Jan. 1st, 2017

Sunday

Jan. 1st, 2017 03:53 pm
monk222: (Default)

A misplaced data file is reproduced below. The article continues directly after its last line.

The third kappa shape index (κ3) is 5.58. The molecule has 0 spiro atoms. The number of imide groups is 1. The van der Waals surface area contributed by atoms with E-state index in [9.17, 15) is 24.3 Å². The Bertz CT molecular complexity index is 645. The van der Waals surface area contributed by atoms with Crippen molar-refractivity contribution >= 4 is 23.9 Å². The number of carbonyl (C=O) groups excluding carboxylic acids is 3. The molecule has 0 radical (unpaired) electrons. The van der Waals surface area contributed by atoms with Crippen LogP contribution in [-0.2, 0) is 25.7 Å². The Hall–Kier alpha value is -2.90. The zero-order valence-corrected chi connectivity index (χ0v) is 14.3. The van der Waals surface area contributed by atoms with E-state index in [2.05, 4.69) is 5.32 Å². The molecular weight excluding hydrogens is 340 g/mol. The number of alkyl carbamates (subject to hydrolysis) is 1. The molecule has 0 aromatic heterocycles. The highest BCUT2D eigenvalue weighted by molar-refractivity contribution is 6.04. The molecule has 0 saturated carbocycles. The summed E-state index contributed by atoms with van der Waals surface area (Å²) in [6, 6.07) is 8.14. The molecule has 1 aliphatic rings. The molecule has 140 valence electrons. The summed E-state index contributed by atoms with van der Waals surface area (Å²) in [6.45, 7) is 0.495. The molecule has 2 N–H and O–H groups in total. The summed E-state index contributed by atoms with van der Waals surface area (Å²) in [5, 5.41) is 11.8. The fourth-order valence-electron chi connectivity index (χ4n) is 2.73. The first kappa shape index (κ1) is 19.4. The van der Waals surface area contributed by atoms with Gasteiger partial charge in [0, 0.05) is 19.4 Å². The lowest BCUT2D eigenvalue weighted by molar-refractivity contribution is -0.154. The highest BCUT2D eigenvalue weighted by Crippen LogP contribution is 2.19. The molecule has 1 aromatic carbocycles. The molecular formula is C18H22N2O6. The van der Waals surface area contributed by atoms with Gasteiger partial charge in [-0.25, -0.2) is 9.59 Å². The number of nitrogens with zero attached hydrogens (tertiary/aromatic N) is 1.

After not getting to bed late, at around one, thanks to the fireworks, I was not open to playing nocturnal games with the cats. Sammy would come in and just whine about the house, perhaps looking for Ash, not knowing that she was outside somewhere, perhaps hiding from the dwindling pops of fireworks. I grabbed Sammy and literally tossed him out on the patio, and then I shut the blinds, so that I won't be subject to guilt-inducing sites of the cats at the door. They can wait a few hours to eat. I, on the other hand, must have my sleep when I can get it. It's not as though the night was wintry cold or stormy. ... ... Thomas Mann, talking about his tetralogy and his appreciation for Goethe: "This novel is a Joseph game. The imitation of God in which Rachel's son indulges corresponds to my imitatio of Goethe: an identification and unio mystica [mystical union] with the Father." [Cambridge Companion to Thomas Mann] ... ... Pop is on the phone with Victor, talking about how he is about to give up trying to keep up with his credit card payments. It's a little scary. I have never figured out how Pop has kept up our lifestyle, as relatively modest as it might be, for all these years, on top of playing Sugar Daddy for Kay and Lorie, and helping Jack over the years. I mean, has he been allowed to run through a hundred credit cards, always able to sign up for another one to pay for the old cards? However, Pop also laughs and seems to think it is all funny, like he might not be as serious as one might think, but that could just be old-age fatalism. ... ... People are still popping fireworks today and tonight. It is as though it has come back into fascination, whereas in previous years it was just something customary to do on a couple of nights a year, if only for old times' sake. ... ... Watching the dreamy movie "Waking Life", I catch the mention of Philip K. Dick's "Flow My Tears, the Policeman Said", which I never heard of before. I look it up and am interested. I especially love this review: "Written straight from Philip K. Dick's broken and wandering heart, this is one of the genre's best, and saddest, books. Instead of clanking heavy-metal robotics, quantum theory, or brave new worlds, Dick offers up our future peopled by fragile humans, all looking for love. It is impossible to read this book, and not feel Phil's heart breaking as he wrote every beautiful word." I have read only one of his books, but I keep coming across mentions like this over the years that lead me to think I should get to know this guy and his work much better.

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